Wage Gap Data

Mar 29, 2019 | Mark Ryan


Making money and making children still seem to be at odds with one another.

One leisurely Sunday afternoon before I was married, a girlfriend of mine got the flu and vomited all over her bathroom floor, then left it there, too sick to clean it up. Taking my cue to let her get some rest, I was about to leave when the thin line between hero and schmuck dangled in front of me like a strip of overused fly paper. I could slip quietly away from the cream corn pancake on her bathroom floor, or I could be a good boyfriend and clean it up. It occurred to me that the low expectations placed on the young adult male in such matters might have been in my favour. I could have pretended not to notice the outed innards at all.


Moderately gallant -- that’s what I was going for. I cleaned it up with one hand while mentally patting myself on the back with the other. Certain they’d write songs about me, I went over to the couch to mention in passing to the sleeping beauty that I was good to have around in a pinch. But she had slipped in to a deep sleep, and never even mentioned my princely act.


This same white-horse mentality danced just above my head during the nurturing of each of our 7 offspring toward poddyhood. The average child uses around 7,000 diapers before finally taking over their own doo-doo duty at around 30 months. I’m fond of weird stats, and yes, I have done the math, and yes, I changed 10,000 of those nasty skunks. But this is nothing compared to my wife’s 40,000. So once again, no hero cookie for me.


If my dad had changed a tenth of those diapers, he’d have been on the 6:00 news.


Family matters: the cost of having children on women’s careers

Although not once in 30 years of mothering has my wife complained about the opportunity cost of caring for her children, the following facts, borrowed from RBC Economics, offer details on the last half century as Canada strove to reduce the gender wage gap. Since 2011, women have earned about 14 per cent less than men, largely due to the time they sacrifice for their families. While baby boomers have been able to chip away at this gap later in their careers, and younger generations of women are entering the labour market at a wage more equal to men, the mommy gap is a thing.


Women tend to balance the demands of work and family to a greater degree than men, spending substantially more time doing unpaid work, especially childcare. More than 33% of women aged 25 to 34 have a child under the age of six. This period is a key career development phase, which exacerbates the gap.


Having a child bites into earnings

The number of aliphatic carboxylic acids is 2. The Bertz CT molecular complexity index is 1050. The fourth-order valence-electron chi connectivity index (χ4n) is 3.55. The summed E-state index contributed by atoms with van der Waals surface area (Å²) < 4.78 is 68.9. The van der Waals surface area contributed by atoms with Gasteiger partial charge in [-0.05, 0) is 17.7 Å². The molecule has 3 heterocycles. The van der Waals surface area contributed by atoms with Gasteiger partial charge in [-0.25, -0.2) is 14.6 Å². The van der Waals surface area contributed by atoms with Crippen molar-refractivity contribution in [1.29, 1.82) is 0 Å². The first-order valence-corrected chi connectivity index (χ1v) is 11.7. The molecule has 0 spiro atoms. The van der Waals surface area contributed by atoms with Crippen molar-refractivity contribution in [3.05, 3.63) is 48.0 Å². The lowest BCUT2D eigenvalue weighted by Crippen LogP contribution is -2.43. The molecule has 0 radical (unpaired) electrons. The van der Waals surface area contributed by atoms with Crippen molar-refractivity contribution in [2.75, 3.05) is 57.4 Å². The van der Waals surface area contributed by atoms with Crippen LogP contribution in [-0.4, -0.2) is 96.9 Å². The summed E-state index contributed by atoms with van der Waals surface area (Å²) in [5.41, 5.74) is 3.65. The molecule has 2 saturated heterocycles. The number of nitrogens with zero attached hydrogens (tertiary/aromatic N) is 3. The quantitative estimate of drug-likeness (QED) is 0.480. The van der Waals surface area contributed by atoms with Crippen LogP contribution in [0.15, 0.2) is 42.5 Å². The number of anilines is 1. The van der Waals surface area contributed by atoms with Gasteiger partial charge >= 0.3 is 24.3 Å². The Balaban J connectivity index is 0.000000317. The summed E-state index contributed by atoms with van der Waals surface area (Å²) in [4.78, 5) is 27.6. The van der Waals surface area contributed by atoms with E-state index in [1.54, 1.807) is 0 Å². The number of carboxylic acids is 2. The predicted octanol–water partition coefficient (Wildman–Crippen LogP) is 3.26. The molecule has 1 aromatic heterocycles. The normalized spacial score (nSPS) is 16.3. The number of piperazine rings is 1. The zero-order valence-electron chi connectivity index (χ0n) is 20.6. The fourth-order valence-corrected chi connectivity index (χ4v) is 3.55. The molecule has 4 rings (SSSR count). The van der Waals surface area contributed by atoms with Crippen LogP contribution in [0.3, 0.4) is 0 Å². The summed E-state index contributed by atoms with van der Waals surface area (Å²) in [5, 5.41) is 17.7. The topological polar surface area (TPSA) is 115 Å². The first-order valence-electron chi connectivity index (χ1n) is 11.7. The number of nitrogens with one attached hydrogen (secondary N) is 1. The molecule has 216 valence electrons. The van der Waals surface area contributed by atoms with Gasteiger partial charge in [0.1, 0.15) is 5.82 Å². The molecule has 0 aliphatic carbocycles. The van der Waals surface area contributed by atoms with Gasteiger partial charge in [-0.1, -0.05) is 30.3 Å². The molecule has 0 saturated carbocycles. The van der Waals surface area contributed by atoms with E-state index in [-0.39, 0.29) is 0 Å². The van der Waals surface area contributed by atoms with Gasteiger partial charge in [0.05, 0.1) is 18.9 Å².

According to the 2016 census, new moms aged 25 to 34 experience a reduction in earnings of about 48%. Many women withdraw from the labour force on parental leave, but continue to experience an earnings penalty spanning the five years after the birth of a child. New fathers tend to receive a pay increase during this same period (as noted above, this is a rapid advancement period). It’s possible that some employers are considering young dads and the lost wages of their wives, but this will need to be the subject of further study.


It also follows that single mothers bare a disproportionate burden, financially and in other ways. Women are also much more likely to work part-time in order to care for their children, especially when the children are very young. A woman working part-time earns 74 cents for every dollar a full-time female worker earns. Additionally, working part-time may make it more difficult to be considered for promotion into higher-paying management roles, contributing further to the effect.


Yet another impact on women is their caregiver status for aging parents, where they continue to shoulder a larger burden than their brothers and husbands.


Women are delaying fertility

Whether by design or circumstance, women may already be these data by delaying having children. Since the beginning of this century, the average age of women at first birth has increased 1.9 years. While there are a number of theories to explain this, statistics suggest women are waiting until their career is more established before starting a family. This is especially true as more women enter professional programs such as law, medicine or business. For example, 54% of those who have been members of a law society for less than five years are now women. These fields often tend to expect long hours and aggressive pursuit of advancement, working against those women who want to start a family. Delaying having children is also associated with smaller family sizes and less time away on parental leave.


Looking to the future:

Declining fertility rates and smaller family sizes are a growing concern as our population ages. Policies that better address career and family challenges can benefit not only women’s wages but families, and society as a whole.